A simple example of how branching and checkpointing works for version control.

Why is version control important?

Are you wondering whether you need to use version control software for your data science projects? In this article, we go over all the benefits of using version control software for data science projects. In this post we focus on the importance of version controlling your code, as opposed to version controlling other aspects of your projects such as the underlying data. We will save that for another post!

This post is primarily geared towards data professionals who are wondering whether they could benefit from using version control software. That being said, much of the advice we give here is also relevant to people in other fields such as software development. 

A simple example of how branching and checkpointing works for version control.

Why is version control important?

Why is version control important? Here are a few reasons that version control software is invaluable to data & analytics projects. In this section, we will touch on some of the major benefits of version control software. In the following sections we will go into more detail about situations in which these benefits can save you a lot of pain. 
 
  • You can easily roll back to previous versions of code. 
  • You can track when updates were made to your code.
  • You can reduce redundant copies of code.
  • You can edit code at the same time as your colleagues. 

Rolling back to previous versions

Why might you want to roll balls to previous versions of your code? Here are some of the most common reasons you might want to roll back to a previous version of your code. 

  • Your code is broken or has an elusive bug. This is one of the most compelling reasons for using version control software. If you make updates to your code that break the code or introduce a bug that is difficult to find, you can easily roll back to a working version of your code. Then you can re-introduce your changes one at a time and test to make sure that the most recent change has not re-introduced the bug. This is often much faster and easier than trying to back out where the bug is coming from in the fully modified code.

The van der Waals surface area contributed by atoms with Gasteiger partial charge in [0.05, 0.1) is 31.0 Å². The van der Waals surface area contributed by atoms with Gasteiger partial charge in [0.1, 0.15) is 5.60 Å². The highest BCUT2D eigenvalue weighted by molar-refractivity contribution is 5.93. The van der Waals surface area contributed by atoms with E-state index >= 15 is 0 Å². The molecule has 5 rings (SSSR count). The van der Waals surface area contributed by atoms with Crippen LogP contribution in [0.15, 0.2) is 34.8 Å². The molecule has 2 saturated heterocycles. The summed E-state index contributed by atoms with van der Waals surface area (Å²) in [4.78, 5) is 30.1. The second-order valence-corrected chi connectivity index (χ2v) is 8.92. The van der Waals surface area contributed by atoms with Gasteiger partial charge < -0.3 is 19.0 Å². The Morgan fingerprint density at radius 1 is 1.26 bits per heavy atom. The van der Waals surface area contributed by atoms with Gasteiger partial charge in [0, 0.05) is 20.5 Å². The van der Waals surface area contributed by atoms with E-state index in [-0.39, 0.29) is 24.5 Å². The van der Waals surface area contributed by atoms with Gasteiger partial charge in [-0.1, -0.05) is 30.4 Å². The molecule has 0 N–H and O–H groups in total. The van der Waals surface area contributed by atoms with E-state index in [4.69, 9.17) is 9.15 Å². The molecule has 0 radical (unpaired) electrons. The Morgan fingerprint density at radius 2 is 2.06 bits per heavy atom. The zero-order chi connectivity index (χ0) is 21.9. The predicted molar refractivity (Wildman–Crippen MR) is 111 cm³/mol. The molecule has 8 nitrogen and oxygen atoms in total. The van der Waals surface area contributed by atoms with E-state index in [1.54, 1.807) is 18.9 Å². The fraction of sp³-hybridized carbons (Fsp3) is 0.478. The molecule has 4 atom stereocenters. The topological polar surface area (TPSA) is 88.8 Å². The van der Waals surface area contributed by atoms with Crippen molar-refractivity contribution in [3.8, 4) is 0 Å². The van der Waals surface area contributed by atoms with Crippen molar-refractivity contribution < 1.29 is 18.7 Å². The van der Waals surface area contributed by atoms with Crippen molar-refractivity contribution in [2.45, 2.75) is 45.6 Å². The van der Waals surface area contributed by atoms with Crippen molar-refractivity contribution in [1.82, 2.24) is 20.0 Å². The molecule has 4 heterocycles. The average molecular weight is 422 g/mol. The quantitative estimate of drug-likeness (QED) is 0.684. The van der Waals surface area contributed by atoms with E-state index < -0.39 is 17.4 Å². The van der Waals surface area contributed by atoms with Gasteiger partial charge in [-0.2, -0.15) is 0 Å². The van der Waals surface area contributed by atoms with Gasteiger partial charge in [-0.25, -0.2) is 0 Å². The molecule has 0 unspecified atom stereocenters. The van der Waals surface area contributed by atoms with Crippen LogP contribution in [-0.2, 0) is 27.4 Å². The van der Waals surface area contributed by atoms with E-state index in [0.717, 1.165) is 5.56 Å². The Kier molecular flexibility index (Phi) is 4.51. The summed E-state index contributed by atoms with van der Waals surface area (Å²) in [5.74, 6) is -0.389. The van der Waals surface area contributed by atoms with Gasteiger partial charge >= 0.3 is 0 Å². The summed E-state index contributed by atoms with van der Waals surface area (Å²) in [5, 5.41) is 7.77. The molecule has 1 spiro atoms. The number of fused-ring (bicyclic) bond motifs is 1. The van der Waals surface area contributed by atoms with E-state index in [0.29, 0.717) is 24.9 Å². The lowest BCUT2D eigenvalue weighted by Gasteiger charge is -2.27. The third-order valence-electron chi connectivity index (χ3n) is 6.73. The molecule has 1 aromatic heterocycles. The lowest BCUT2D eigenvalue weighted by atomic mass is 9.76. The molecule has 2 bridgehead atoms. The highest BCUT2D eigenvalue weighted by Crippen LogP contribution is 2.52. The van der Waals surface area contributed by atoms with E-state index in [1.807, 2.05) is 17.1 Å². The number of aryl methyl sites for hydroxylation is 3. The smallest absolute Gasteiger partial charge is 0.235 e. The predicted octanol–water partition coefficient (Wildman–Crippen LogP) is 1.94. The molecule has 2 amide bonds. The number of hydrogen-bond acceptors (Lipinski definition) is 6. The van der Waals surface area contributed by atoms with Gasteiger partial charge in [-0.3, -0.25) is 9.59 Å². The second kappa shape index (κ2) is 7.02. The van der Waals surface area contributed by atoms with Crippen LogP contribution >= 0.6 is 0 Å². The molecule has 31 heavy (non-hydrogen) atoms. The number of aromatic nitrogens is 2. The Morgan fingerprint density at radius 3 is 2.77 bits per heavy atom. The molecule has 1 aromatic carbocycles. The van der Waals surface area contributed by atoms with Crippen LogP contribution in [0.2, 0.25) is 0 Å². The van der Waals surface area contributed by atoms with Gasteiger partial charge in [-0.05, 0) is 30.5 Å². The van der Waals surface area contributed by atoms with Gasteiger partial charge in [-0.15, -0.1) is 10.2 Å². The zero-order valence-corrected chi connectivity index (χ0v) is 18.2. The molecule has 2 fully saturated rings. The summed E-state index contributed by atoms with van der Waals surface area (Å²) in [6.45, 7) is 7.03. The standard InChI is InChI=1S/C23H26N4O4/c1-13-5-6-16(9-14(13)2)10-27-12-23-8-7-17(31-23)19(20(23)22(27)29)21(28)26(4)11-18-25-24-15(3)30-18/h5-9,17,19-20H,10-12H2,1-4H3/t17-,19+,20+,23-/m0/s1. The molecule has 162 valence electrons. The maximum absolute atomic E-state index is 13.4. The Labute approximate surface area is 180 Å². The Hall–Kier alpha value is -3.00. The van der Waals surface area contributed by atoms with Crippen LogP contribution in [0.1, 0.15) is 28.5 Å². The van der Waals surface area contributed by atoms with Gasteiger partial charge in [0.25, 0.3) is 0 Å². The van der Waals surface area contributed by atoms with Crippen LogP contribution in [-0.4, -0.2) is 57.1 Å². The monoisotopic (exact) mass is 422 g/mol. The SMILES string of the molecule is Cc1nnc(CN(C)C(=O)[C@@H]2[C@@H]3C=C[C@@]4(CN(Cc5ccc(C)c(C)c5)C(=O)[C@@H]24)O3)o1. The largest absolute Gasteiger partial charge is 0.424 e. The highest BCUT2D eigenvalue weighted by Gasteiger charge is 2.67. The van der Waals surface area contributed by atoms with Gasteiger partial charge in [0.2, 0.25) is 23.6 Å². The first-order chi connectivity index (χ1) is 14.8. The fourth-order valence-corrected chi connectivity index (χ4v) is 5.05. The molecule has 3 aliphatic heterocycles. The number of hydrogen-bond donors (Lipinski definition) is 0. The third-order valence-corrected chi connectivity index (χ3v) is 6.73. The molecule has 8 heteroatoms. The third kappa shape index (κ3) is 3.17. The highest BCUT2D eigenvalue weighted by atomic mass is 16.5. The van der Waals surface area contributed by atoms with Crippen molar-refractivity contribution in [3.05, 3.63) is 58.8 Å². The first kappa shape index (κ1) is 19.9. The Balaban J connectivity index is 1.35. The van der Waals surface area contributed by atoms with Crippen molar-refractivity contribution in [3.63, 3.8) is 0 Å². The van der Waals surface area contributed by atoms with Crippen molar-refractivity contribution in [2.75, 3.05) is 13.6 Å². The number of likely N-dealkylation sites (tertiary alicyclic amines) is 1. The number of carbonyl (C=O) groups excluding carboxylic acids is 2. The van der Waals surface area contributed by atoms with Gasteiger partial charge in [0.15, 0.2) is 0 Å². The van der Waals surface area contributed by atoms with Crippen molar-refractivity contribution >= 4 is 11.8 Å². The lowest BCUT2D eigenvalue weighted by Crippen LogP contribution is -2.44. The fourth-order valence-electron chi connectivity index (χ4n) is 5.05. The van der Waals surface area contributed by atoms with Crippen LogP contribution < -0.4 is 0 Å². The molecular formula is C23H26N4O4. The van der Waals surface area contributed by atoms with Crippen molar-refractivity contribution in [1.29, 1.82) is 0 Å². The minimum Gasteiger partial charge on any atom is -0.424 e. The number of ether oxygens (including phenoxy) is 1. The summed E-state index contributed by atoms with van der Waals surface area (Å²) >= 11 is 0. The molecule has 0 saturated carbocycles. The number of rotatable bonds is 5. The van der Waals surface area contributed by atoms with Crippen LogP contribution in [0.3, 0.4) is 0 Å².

• You made code changes that are no longer necessary. Did you update your code to add a new feature to your model then realize that the new feature did not contribute much at all? If you make changes to your code then your situation changes and you realize that those changes are no longer necessary, you can easily roll back to a previous version of the code with the help of version control software. No need to manually undo all the changes you made to your code. 

Tracking when code changes

If you use a version control system and regularly check your code in with that system, then you will easily be able to go back and check when you made certain changes to your code. Why is this useful? Here are some situations where having this capability might be helpful.

  • You notice a drop in model performance. Imagine this situation – you are looking at metrics on the performance of your model over time. The metrics might relate to the accuracy of the model, or perhaps the speed at which your model scores data. You see a sudden drop in model performance starting on a certain date, but you are unable to remember what changes were made to the code on that date. If the performance degradation is significant, being able to track exactly which changes were added at the time the performance degradation began is invaluable.